Department of Natural Resources
March 14, 2019
Off-duty Michigan Department of Natural Resources conservation officers helped rescue a 59-year-old man late Tuesday afternoon in a wooded area near Halls Lake, on the west side of Isabella County. The man, from Remus (in Mecosta County), had been reported missing earlier in the day.
The man’s girlfriend told 911 dispatchers that her boyfriend had been missing for several hours after their dogs had jumped out of their truck and he followed them into the woods. Unaware of her exact location, the woman was able to describe a green gate to dispatchers. Adding to her distress, the woman was concerned because her boyfriend did not have a phone with him and has had numerous past strokes and a heart condition.
Aware of their specialized search and rescue training, Isabella County Central Dispatch contacted Michigan Department of Natural Resources Conservation Officers Mike Haas and Josh Russell.
Off-duty, Haas and Russell both were nearby at Haas’s house when they received the call. Familiar with the rural area, the COs knew the green gate the woman had described was on natural area land owned by the Chippewa Watershed Conservancy Group. The officers were particularly concerned because of the man’s history of health complications, along with the terrain.
“We knew the land described – there are numerous ice-covered beaver ponds and steep hills that could cause a lot of complications,” Haas said. “We told dispatchers it would be difficult for other agencies to navigate if they didn’t have the proper equipment.”
Having access to Haas’s search and rescue gear, the two COs drove an unmarked vehicle to the green gate's location. They found the man’s girlfriend near South Old State Road, located southeast of Halls Lake. The COs identified themselves as conservation officers and the woman frantically repeated her concerns – that her boyfriend did not have a phone and had a history of medical conditions.
“We had completed a specialized tactical person-tracking course about a year ago,” Haas said. “We were able to use these skills to begin tracking the lost man into the woods.”
Haas and Russell quickly found the man’s footprints in patches of snow, leading them through hardwood hills and thickets.
“Due to sparse snow coverage, we had to look for crushed vegetation through thick marsh areas. The man’s trail zig-zagged numerous times, going through various congested and steep areas,” Haas said. “His footprints were becoming closer together, which may indicate he was becoming tired. All of these are common behavioral signs of a lost person.”
The COs traveled about 2 miles through the woods, maintaining continuous radio communication with Michigan State Police troopers and dispatchers, informing them that their tracking was leading them toward a rural road on the north side of Halls Lake. State Police troopers drove toward that road and found the man wandering west on West Broomfield Road, near Costabella Avenue. The COs arrived at the scene about five minutes after the man had come out of the woods. By the time he was found, the man had been missing for four hours.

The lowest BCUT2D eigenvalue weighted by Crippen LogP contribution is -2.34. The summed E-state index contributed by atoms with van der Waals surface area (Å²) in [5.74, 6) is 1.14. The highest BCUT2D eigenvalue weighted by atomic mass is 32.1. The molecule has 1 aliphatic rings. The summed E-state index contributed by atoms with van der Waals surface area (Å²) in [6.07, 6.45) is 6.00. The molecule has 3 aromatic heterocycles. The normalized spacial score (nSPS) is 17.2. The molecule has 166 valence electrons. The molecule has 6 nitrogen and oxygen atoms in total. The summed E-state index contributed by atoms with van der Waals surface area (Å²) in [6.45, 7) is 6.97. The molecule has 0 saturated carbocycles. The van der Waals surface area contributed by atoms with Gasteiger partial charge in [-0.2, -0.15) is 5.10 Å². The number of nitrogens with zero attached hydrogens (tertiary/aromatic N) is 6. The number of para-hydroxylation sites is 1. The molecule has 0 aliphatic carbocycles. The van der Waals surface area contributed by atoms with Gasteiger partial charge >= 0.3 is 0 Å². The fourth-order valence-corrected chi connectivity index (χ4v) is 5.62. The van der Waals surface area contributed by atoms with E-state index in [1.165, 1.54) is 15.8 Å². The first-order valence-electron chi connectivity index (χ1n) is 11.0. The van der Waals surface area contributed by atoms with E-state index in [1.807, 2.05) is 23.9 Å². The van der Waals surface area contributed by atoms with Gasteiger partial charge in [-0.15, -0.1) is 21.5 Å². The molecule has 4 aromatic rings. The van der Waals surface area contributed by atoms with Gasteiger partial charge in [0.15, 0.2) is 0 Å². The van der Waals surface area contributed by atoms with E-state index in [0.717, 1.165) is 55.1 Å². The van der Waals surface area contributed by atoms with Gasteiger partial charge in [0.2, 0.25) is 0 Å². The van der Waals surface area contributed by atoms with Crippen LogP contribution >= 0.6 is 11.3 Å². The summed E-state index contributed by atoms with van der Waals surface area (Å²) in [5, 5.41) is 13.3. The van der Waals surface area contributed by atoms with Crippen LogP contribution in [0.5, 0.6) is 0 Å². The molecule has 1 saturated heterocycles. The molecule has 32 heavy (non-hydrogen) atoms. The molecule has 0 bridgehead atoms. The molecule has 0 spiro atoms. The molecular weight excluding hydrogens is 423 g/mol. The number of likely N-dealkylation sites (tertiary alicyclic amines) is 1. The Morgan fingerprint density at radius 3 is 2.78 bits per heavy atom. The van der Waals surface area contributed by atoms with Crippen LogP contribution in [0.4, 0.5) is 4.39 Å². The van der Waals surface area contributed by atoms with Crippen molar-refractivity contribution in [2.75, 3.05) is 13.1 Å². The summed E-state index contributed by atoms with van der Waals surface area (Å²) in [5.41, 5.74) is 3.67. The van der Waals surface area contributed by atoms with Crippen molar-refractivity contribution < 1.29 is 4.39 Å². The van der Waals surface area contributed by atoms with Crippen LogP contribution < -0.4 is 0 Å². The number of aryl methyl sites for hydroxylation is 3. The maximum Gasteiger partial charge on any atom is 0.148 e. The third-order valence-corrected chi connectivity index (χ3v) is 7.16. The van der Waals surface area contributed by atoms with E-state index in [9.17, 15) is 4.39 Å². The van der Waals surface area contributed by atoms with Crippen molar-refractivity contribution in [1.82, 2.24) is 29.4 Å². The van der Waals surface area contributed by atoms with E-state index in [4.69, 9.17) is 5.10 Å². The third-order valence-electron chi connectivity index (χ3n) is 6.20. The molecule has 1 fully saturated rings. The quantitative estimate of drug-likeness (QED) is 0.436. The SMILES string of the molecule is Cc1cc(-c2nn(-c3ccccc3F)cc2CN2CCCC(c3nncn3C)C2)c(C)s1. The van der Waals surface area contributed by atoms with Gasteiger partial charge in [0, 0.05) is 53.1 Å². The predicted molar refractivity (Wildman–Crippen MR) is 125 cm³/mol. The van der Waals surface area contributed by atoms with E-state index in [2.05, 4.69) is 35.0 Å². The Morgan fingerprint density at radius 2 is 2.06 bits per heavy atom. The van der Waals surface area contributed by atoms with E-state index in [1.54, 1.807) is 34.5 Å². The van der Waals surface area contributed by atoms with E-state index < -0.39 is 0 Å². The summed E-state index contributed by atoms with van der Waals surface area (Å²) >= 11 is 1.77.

“We were pleased at the outcome of this search. Communicating with the other agencies, utilizing our search and rescue training and being familiar with the area allowed for a timely conclusion to the search,” Haas said.
Medics evaluated the man on-scene. He was cold, but in good condition and did not require further medical treatment. Additionally, the dogs found their way back and are healthy and safe.
“I’m proud that COs Haas and Russell were able to use their specialized search and rescue training to quickly find this missing man,” said Chief Gary Hagler, DNR Law Enforcement Division. “This situation could have been much worse if the officers were not nearby and prepared to respond.”
Michigan conservation officers are fully commissioned state peace officers who provide natural resources protection, ensure recreational safety and protect citizens by providing general law enforcement duties and lifesaving operations in the communities they serve. Learn more at Michigan.gov/ConservationOfficers.
Accompanying photos are available below for download. Caption information follows.
Halls_Lake_Gate.jpg: The woman who reported the missing man to 911 dispatchers was not aware of her location, but was able to describe a green gate on the land.
Halls_Lake_sign.jpg: Halls Lake is located on the west side of Isabella County. The land is a natural area owned by the Chippewa Watershed Conservancy Group.
Halls_Lake_terrain.jpg: Being familiar with the rural area, Conservation Officers Haas and Russell knew the terrain would be difficult to navigate, with the steep hills and ice-covered beaver ponds.